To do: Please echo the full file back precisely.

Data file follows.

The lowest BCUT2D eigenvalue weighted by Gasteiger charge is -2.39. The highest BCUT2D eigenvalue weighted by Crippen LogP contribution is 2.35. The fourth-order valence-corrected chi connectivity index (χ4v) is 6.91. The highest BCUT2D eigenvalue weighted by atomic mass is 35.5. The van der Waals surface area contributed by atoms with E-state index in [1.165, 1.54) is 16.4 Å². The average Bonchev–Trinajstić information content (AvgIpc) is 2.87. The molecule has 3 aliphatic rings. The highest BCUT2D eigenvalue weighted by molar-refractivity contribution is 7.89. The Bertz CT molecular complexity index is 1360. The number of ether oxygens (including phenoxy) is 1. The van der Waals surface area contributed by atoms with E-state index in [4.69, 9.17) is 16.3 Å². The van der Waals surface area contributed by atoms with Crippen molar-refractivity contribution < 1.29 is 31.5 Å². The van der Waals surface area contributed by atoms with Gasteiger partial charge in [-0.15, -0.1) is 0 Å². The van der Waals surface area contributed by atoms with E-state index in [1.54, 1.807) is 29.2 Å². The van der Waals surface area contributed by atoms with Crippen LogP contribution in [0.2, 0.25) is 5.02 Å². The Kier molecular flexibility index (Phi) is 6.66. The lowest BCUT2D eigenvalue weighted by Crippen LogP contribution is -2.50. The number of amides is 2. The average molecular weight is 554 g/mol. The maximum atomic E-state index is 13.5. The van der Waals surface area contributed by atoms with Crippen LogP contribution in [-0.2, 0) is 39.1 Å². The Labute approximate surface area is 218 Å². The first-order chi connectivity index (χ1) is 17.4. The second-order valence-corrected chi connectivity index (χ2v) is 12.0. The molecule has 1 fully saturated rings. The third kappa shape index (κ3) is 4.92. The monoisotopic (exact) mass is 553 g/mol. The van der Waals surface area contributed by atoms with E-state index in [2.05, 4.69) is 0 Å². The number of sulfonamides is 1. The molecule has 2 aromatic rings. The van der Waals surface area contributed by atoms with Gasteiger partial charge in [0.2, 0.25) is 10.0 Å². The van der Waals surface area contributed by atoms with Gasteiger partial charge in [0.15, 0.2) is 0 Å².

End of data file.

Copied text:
The lowest BCUT2D eigenvalue weighted by Gasteiger charge is -2.39. The highest BCUT2D eigenvalue weighted by Crippen LogP contribution is 2.35. The fourth-order valence-corrected chi connectivity index (χ4v) is 6.91. The highest BCUT2D eigenvalue weighted by atomic mass is 35.5. The van der Waals surface area contributed by atoms with E-state index in [1.165, 1.54) is 16.4 Å². The average Bonchev–Trinajstić information content (AvgIpc) is 2.87. The molecule has 3 aliphatic rings. The highest BCUT2D eigenvalue weighted by molar-refractivity contribution is 7.89. The Bertz CT molecular complexity index is 1360. The number of ether oxygens (including phenoxy) is 1. The van der Waals surface area contributed by atoms with E-state index in [4.69, 9.17) is 16.3 Å². The van der Waals surface area contributed by atoms with Crippen molar-refractivity contribution < 1.29 is 31.5 Å². The van der Waals surface area contributed by atoms with Gasteiger partial charge in [-0.15, -0.1) is 0 Å². The van der Waals surface area contributed by atoms with E-state index in [1.54, 1.807) is 29.2 Å². The van der Waals surface area contributed by atoms with Crippen LogP contribution in [0.2, 0.25) is 5.02 Å². The Kier molecular flexibility index (Phi) is 6.66. The lowest BCUT2D eigenvalue weighted by Crippen LogP contribution is -2.50. The number of amides is 2. The average molecular weight is 554 g/mol. The maximum atomic E-state index is 13.5. The van der Waals surface area contributed by atoms with Crippen LogP contribution in [-0.2, 0) is 39.1 Å². The Labute approximate surface area is 218 Å². The first-order chi connectivity index (χ1) is 17.4. The second-order valence-corrected chi connectivity index (χ2v) is 12.0. The molecule has 1 fully saturated rings. The third kappa shape index (κ3) is 4.92. The monoisotopic (exact) mass is 553 g/mol. The van der Waals surface area contributed by atoms with E-state index in [2.05, 4.69) is 0 Å². The number of sulfonamides is 1. The molecule has 2 aromatic rings. The van der Waals surface area contributed by atoms with Gasteiger partial charge in [0.2, 0.25) is 10.0 Å². The van der Waals surface area contributed by atoms with Gasteiger partial charge in [0.15, 0.2) is 0 Å².